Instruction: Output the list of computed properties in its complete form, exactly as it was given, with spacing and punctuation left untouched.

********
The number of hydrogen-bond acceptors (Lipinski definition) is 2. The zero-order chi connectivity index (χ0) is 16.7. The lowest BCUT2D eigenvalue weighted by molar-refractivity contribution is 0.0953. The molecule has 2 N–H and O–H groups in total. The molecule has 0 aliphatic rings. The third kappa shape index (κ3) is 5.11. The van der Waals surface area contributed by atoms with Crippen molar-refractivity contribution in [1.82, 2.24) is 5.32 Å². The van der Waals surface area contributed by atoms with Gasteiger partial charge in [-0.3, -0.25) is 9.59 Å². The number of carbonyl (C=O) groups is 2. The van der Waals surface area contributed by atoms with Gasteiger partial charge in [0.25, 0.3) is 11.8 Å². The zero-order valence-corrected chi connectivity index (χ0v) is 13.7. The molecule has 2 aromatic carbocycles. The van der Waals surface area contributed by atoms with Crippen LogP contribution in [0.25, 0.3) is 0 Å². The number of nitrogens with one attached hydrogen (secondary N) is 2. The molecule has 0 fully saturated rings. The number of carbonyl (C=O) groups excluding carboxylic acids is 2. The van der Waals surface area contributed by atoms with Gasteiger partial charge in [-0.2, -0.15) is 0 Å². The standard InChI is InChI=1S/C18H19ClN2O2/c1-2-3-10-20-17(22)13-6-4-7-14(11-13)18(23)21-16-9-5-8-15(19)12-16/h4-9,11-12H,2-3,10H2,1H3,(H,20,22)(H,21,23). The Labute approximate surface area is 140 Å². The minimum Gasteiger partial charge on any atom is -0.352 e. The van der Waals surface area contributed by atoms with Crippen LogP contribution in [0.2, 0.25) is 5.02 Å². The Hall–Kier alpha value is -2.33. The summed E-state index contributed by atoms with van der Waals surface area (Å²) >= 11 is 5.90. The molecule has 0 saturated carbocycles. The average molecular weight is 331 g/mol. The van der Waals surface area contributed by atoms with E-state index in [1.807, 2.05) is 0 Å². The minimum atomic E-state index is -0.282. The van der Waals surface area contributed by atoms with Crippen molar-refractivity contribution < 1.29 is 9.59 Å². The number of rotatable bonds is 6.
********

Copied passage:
The number of hydrogen-bond acceptors (Lipinski definition) is 2. The zero-order chi connectivity index (χ0) is 16.7. The lowest BCUT2D eigenvalue weighted by molar-refractivity contribution is 0.0953. The molecule has 2 N–H and O–H groups in total. The molecule has 0 aliphatic rings. The third kappa shape index (κ3) is 5.11. The van der Waals surface area contributed by atoms with Crippen molar-refractivity contribution in [1.82, 2.24) is 5.32 Å². The van der Waals surface area contributed by atoms with Gasteiger partial charge in [-0.3, -0.25) is 9.59 Å². The number of carbonyl (C=O) groups is 2. The van der Waals surface area contributed by atoms with Gasteiger partial charge in [0.25, 0.3) is 11.8 Å². The zero-order valence-corrected chi connectivity index (χ0v) is 13.7. The molecule has 2 aromatic carbocycles. The van der Waals surface area contributed by atoms with Crippen LogP contribution in [0.25, 0.3) is 0 Å². The number of nitrogens with one attached hydrogen (secondary N) is 2. The molecule has 0 fully saturated rings. The number of carbonyl (C=O) groups excluding carboxylic acids is 2. The van der Waals surface area contributed by atoms with Gasteiger partial charge in [-0.2, -0.15) is 0 Å². The standard InChI is InChI=1S/C18H19ClN2O2/c1-2-3-10-20-17(22)13-6-4-7-14(11-13)18(23)21-16-9-5-8-15(19)12-16/h4-9,11-12H,2-3,10H2,1H3,(H,20,22)(H,21,23). The Labute approximate surface area is 140 Å². The minimum Gasteiger partial charge on any atom is -0.352 e. The van der Waals surface area contributed by atoms with Crippen LogP contribution in [0.2, 0.25) is 5.02 Å². The Hall–Kier alpha value is -2.33. The summed E-state index contributed by atoms with van der Waals surface area (Å²) >= 11 is 5.90. The molecule has 0 saturated carbocycles. The average molecular weight is 331 g/mol. The van der Waals surface area contributed by atoms with E-state index in [1.807, 2.05) is 0 Å². The minimum atomic E-state index is -0.282. The van der Waals surface area contributed by atoms with Crippen molar-refractivity contribution < 1.29 is 9.59 Å². The number of rotatable bonds is 6.